Definition of travertine: 1. Hard calcareous mineral deposited by flowing water, that is the same as the calcareous variety of sinter and to the ... " />
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Speleology in Kazakhstan

Shakalov on 04 Jul, 2018
Hello everyone!   I pleased to invite you to the official site of Central Asian Karstic-Speleological commission ("Kaspeko")   There, we regularly publish reports about our expeditions, articles and reports on speleotopics, lecture course for instructors, photos etc. ...

New publications on hypogene speleogenesis

Klimchouk on 26 Mar, 2012
Dear Colleagues, This is to draw your attention to several recent publications added to KarstBase, relevant to hypogenic karst/speleogenesis: Corrosion of limestone tablets in sulfidic ground-water: measurements and speleogenetic implications Galdenzi,

The deepest terrestrial animal

Klimchouk on 23 Feb, 2012
A recent publication of Spanish researchers describes the biology of Krubera Cave, including the deepest terrestrial animal ever found: Jordana, Rafael; Baquero, Enrique; Reboleira, Sofía and Sendra, Alberto. ...

Caves - landscapes without light

akop on 05 Feb, 2012
Exhibition dedicated to caves is taking place in the Vienna Natural History Museum   The exhibition at the Natural History Museum presents the surprising variety of caves and cave formations such as stalactites and various crystals. ...

Did you know?

That mechanical dispersion is the process whereby solutes are mechanically mixed during advective transport caused by the velocity variations at the microscopic level. synonymous with hydraulic dispersion [22].?

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Glossary of Karst and Cave Terms

Based on "A Lexicon of Cave and Karst Terminology with Special to Environmental Karst Hydrology" EPA/600/R-02/003, 2002, EPA: Washington, DC., Speleogenesis Glossary includes 2699 cave & karst terms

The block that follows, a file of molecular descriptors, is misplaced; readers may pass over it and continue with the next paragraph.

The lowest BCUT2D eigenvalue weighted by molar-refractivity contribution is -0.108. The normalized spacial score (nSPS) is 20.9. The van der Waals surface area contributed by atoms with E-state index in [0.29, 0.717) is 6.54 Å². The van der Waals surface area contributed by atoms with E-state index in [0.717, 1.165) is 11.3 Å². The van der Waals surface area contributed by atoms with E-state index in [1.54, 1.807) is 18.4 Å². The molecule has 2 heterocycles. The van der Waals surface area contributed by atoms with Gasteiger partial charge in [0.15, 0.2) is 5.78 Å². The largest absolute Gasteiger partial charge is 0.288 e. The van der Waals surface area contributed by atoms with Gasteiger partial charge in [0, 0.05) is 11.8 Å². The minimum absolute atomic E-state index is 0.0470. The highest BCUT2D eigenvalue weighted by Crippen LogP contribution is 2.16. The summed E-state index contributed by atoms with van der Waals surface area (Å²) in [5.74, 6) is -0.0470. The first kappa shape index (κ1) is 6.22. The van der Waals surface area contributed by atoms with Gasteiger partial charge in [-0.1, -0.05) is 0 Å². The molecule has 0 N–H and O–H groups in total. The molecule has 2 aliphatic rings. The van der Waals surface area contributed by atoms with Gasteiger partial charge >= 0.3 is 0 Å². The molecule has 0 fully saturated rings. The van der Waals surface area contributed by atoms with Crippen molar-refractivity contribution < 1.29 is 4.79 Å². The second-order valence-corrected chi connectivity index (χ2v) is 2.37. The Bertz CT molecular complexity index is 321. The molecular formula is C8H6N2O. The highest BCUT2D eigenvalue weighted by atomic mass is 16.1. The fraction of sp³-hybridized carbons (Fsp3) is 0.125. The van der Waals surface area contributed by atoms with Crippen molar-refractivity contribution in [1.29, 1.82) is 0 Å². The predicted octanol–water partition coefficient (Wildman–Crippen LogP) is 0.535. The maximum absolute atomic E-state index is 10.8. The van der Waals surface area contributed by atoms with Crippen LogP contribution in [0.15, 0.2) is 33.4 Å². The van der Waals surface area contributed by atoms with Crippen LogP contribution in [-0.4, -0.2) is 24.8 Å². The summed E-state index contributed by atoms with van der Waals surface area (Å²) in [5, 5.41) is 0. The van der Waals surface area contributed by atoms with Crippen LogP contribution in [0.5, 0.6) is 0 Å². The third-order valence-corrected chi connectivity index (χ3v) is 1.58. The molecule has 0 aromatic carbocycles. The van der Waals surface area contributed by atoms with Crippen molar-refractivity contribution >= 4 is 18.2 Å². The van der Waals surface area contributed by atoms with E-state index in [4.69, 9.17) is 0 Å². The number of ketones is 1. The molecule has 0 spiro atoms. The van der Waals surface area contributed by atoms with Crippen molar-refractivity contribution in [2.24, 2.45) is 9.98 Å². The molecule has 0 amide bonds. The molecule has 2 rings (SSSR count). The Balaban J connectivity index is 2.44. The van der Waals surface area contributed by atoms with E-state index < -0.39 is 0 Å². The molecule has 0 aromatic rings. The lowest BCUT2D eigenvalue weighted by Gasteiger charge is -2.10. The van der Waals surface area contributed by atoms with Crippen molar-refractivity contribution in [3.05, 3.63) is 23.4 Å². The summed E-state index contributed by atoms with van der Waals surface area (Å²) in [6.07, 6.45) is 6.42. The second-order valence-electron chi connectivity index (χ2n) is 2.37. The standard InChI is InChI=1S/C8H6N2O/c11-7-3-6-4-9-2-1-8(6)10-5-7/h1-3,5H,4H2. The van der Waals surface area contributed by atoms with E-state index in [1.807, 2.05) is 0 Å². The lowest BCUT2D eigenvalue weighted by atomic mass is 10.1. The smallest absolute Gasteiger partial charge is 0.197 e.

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travertine

1. Hard calcareous mineral deposited by flowing water, that is the same as the calcareous variety of sinter and comparable to the softer tufa. The term is normally used only for deposits formed outside caves, where plants and algae cause the precipitation by extracting carbon dioxide from the water and give travertine its porous structure. Travertine forms most commonly on waterfalls that build up like gour dams. Famous examples include those at Plitvice in Croatia, Dunn's River Falls in Jamaica, and, largest of all, Band-I-Amir in Afghanistan [9]. 2. Calcium carbonate, CaCO3, light in color and generally concretionary and compact, deposited from solution in ground and surface waters. Extremely porous or cellular varieties are known as calcareous tufa, calcareous sinter, or spring deposit. Compact banded varieties, capable of taking a polish, are called onyx marble or cave onyx [10]. 3. Generally compact calcium carbonate rock formed by precipitation of soluble bicarbonates when equilibrium is lost due to changes in temperature and chemical characteristics. Soft, porous variety is called calcareous tufa [20]. Synonyms: (French.) travertin; (German.) Kalktuff, Sinter, Travertin; (Greek.) travertinis/asvestolithikos toffos; (Italian.) travertino; (Russian.) travertin; (Spanish.) travertino, toba; (Turkish.) traverten, sutasi; (Yugoslavian.) sedra, travertin, bigar, lehnjak. Related to sinter and tufa.

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